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Fullerton College Library

History of the United States

This guide is an entryway to the library's resources on American history.

Search Tips

No Google Searches!

Many students make the mistake of using the same type of search strategies that they use in Google. They cram their search into one search box when Advanced search boxes are available. 

Search tips:
  • Separate your keywords into different search boxes by topic using the ADVANCED SEARCH boxes.
  • Truncate keywords to retrieve various endings for your search terms. Truncation is great for pulling up both singular and plurals of your word.

Example:  teen* will search for teens, teen, teenager, teenagers, teenaged

                 subculture* will retrieve subculture, subcultures

                communis* will retrieve communism, communist, communists, communistic

    communist* will retrieve communist, communists, communistic

  • Combine synonyms or related terms by putting them in the same search box and combining them with OR.   

Example: social change OR social aspects

                subculture* OR counterculture*

  • Phrase searches. You may put phrases in quotation marks to keep the words next to each other. This is optional and only recommended if you see that you're getting false hits when the words in your phrase have been separated. Try your phrase without quotation marks to see your results.

Examples: “underground railroad”  "social change" 

"John Paul Jones"  (so you don't get John Lennon, Paul McCartney, and Norah Jones)


A student wants to find information on women's struggle to obtain the right to vote during the late 1800s. 

 How can we improve on the ineffective search below?  How many results do you get with this search?

There is no one correct way to combine search terms so here is only one example:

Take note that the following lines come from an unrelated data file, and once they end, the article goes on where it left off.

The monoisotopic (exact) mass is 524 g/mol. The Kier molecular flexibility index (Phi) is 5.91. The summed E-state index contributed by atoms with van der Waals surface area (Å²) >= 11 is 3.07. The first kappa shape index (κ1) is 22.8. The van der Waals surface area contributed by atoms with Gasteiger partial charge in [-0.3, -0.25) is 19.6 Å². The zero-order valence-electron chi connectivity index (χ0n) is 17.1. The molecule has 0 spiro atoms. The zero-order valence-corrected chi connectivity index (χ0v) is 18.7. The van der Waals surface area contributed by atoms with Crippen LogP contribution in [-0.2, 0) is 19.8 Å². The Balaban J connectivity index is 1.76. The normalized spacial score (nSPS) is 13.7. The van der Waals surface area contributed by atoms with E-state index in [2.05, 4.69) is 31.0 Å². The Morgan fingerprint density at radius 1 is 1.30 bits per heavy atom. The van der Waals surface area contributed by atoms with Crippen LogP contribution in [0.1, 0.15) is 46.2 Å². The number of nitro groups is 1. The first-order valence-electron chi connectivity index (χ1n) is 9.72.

• Separate out your concepts by subjects and eliminate superfluous words like to, in, the.
    • women's rights
    • 1800s
  • Combine synonyms and related terms with OR
    • women's right OR suffrage   

(IMPORTANT Note: Particularly with historical topics, you want to keep in mind terms that were used during that period. In the late 1800s and early 1900s, women's rights activists were known as suffragettes or suffragists so you should incorporate that terminology in your search. 

If you're searching for more recent articles on women's rights, you should include more contemporary keywords including feminists or women's movement. Then incorporate search terms that describe the issue(s) that you're researching such as equal pay, job promotions, or maternity leave.

  • 1800s or 19th century or nineteenth century
  • ​Use truncation and quotations as needed
    • ​Suffrag* will retrieve suffrage, suffragette, suffragettes, suffragist, suffragists

Your search will then look like this:

Try this search and compare the results with the Google type search shown previously. If you notice your phrase words get separated in your results, you can enclose your phrases with quotation marks. ("19th century", "women's rights", "voting rights")

Above all, have patience and perseverance. The above search is only a start! You will find yourself modifying your search as you look for different aspects of your topics and as you find new search terms while reviewing your results.